The Justice Department just slapped down GOP Rep. Mo Brooks's defense in Capitol riot lawsuit

The Justice Department just slapped down GOP Rep. Mo Brooks's defense in Capitol riot lawsuit
U.S. Attorney General Merrick Garland, Wikimedia Commons

In a new court filing late Tuesday night, the U.S. Justice Department rejected the claim that Alabama Republican Rep. Mo Brooks was acting in his role as a member of Congress when he spoke before the Jan.6 rally that preceded that insurrection on the Capitol Building.

The question arose as part of Brooks's defense against a lawsuit brought by Democratic Rep. Eric Swalwell of California, which alleges Brooks played a role in inspiring the attack against Congress. If Brooks can persuade the court that his speech was a part of his duties as a congressman, then he would be protected from legal action. He asked the Justice Department to step in and defend him on these grounds.

But the new filing told the court that the department "cannot conclude that Brooks was acting within the scope of his office or employment as a Member of Congress at the time of the incident out of which the claims in this case arose. In light of the Department's declination, the United States should not be substituted as a defendant in this action."

Brooks's speech that day was campaign activity, the department found, and thus is not covered as a part of the duties of a member of Congress.

"[It] is no part of the business of the United States to pick sides among candidates in federal elections," the filing said. "Members of Congress are subject to a host of restrictions that carefully distinguish between their official functions, on the one hand, and campaign functions, on the other. The conduct at issue here thus is not the kind a Member of Congress holds office to perform, or substantially within the authorized time and space limits, as required by governing law."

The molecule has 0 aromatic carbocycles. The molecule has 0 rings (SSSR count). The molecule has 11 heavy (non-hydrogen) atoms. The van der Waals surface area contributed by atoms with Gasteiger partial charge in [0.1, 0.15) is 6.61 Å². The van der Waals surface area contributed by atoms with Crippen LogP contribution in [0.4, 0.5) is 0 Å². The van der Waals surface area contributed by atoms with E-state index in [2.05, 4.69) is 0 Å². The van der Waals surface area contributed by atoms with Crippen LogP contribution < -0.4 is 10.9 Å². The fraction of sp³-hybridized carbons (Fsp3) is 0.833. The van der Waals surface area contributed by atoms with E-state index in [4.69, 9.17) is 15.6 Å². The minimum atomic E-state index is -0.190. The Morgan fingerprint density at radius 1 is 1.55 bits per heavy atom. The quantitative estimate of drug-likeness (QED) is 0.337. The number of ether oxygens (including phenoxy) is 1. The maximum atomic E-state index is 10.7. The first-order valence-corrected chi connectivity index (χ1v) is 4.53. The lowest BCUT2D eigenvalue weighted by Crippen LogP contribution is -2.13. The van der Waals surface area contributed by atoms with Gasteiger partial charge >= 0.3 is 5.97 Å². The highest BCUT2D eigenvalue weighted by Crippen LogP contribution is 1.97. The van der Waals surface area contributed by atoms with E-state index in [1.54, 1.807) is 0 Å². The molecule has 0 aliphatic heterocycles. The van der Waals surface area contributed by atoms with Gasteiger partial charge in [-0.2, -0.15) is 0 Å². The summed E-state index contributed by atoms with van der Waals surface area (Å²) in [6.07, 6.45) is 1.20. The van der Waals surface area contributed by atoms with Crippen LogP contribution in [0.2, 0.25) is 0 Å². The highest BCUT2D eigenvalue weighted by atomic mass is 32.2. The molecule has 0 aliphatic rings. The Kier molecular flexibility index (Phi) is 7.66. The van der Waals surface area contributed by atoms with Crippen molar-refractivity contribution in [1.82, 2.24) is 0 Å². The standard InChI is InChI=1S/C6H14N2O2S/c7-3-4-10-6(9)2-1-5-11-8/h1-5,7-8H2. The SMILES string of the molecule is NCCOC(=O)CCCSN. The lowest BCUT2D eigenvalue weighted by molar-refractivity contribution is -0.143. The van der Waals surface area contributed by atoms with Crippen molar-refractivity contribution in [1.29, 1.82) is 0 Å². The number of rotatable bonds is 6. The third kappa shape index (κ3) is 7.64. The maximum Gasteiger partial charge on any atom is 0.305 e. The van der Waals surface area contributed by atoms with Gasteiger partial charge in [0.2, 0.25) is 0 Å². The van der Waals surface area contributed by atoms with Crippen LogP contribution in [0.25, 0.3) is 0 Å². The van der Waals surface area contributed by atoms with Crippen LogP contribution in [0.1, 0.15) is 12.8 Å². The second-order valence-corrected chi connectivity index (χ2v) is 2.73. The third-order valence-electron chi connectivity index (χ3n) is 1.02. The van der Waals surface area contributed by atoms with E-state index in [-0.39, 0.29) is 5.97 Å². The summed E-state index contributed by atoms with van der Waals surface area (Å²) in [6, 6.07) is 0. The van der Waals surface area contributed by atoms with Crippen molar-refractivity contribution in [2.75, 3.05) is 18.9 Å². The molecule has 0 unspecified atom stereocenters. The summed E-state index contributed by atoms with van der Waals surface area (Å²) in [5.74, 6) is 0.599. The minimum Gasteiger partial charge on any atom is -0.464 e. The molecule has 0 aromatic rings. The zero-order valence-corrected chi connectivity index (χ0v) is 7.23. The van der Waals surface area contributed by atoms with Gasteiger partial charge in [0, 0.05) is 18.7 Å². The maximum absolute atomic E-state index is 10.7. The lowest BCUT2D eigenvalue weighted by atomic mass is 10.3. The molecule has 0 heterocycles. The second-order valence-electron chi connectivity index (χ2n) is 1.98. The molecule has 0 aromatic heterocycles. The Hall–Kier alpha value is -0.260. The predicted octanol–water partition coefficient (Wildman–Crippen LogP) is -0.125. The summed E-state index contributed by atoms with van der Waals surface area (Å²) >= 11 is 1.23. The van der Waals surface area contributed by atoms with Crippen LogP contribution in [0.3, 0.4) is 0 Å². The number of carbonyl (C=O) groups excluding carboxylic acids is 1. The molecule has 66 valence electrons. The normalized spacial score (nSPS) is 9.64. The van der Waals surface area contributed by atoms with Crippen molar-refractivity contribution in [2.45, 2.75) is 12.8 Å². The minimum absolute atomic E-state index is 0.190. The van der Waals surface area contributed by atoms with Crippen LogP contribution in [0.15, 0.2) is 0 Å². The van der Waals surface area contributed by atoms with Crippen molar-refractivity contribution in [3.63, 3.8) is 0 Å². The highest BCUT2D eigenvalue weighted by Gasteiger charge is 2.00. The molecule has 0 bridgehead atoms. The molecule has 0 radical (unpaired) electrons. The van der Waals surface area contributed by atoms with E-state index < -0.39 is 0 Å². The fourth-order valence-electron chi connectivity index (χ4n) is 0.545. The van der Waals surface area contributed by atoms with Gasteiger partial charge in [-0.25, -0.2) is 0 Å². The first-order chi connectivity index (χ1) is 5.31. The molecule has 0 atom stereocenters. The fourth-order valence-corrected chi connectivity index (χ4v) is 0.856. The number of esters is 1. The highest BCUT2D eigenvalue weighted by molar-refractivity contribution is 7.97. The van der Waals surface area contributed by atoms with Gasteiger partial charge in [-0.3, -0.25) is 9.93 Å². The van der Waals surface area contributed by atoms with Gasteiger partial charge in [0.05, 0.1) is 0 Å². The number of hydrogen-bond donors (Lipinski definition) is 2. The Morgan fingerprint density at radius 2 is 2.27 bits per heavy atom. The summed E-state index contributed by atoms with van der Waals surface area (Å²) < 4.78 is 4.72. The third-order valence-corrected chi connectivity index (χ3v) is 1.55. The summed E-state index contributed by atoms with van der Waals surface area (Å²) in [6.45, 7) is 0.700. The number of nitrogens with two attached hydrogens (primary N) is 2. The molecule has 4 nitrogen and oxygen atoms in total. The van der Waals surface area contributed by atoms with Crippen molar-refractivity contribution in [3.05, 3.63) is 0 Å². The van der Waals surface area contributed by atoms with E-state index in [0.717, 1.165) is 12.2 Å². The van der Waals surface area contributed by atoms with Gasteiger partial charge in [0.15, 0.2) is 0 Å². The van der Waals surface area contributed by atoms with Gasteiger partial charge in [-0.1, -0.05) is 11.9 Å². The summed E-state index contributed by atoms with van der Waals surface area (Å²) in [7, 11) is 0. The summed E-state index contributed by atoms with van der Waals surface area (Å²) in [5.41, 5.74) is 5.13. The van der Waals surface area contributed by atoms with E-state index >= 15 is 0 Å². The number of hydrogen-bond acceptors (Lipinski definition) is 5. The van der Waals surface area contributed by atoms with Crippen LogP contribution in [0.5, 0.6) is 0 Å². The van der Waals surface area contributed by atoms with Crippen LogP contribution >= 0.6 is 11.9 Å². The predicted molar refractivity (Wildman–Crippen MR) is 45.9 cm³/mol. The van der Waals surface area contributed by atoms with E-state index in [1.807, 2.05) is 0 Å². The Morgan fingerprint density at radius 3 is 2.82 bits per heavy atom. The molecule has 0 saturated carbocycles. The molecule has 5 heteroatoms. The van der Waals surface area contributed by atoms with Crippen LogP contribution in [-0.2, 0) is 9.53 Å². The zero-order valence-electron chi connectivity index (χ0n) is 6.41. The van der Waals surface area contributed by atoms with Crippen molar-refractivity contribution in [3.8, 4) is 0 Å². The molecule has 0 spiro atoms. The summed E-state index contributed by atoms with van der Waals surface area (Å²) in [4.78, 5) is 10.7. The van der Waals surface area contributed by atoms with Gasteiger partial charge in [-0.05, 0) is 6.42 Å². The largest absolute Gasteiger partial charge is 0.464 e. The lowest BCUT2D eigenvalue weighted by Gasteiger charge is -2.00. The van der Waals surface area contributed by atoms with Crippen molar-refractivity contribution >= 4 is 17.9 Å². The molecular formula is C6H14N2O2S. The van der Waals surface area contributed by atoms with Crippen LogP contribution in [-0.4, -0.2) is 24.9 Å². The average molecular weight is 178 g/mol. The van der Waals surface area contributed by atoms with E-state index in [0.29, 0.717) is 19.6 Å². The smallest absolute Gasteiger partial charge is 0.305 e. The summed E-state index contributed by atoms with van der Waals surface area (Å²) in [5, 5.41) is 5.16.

It continued:

In addition, the Complaint alleges that Brooks engaged in conduct that, if proven, would plainly fall outside the scope of employment for an officer or employee of the United States: conspiring to prevent the lawful certification of the 2020 election and to injure Members of Congress and inciting the riot at the Capitol. Alleged action to attack Congress and disrupt its official functions is not conduct a Member of Congress is employed to perform and is not "actuated . . . by a purpose to serve" the employer, as required by District of Columbia law to fall within the scope of employment.

Brooks's speech has been cited among the most incendiary of the comments leading up to the attack.

"Today is the day American patriots start taking down names and kicking ass," he said. He spoke of previous generations of Americans having been willing to sacrifice their lives for their country and asked if the crowd was willing to do the same. "Are you willing to do what it takes to fight for America?"

BuzzFeed reporter Zoe Tillman pointed out that Brooks's argument still has a chance to succeed, but it's much harder without the Justice Department on his side.

"This doesn't end the fight totally — it's still up to the judge to grant or deny Brooks's motion to certify that he was acting w/in the scope of his employment and substitute the US govt as the defendant. But it's a much steeper hill to climb without DOJ on board," she said on Twitter.

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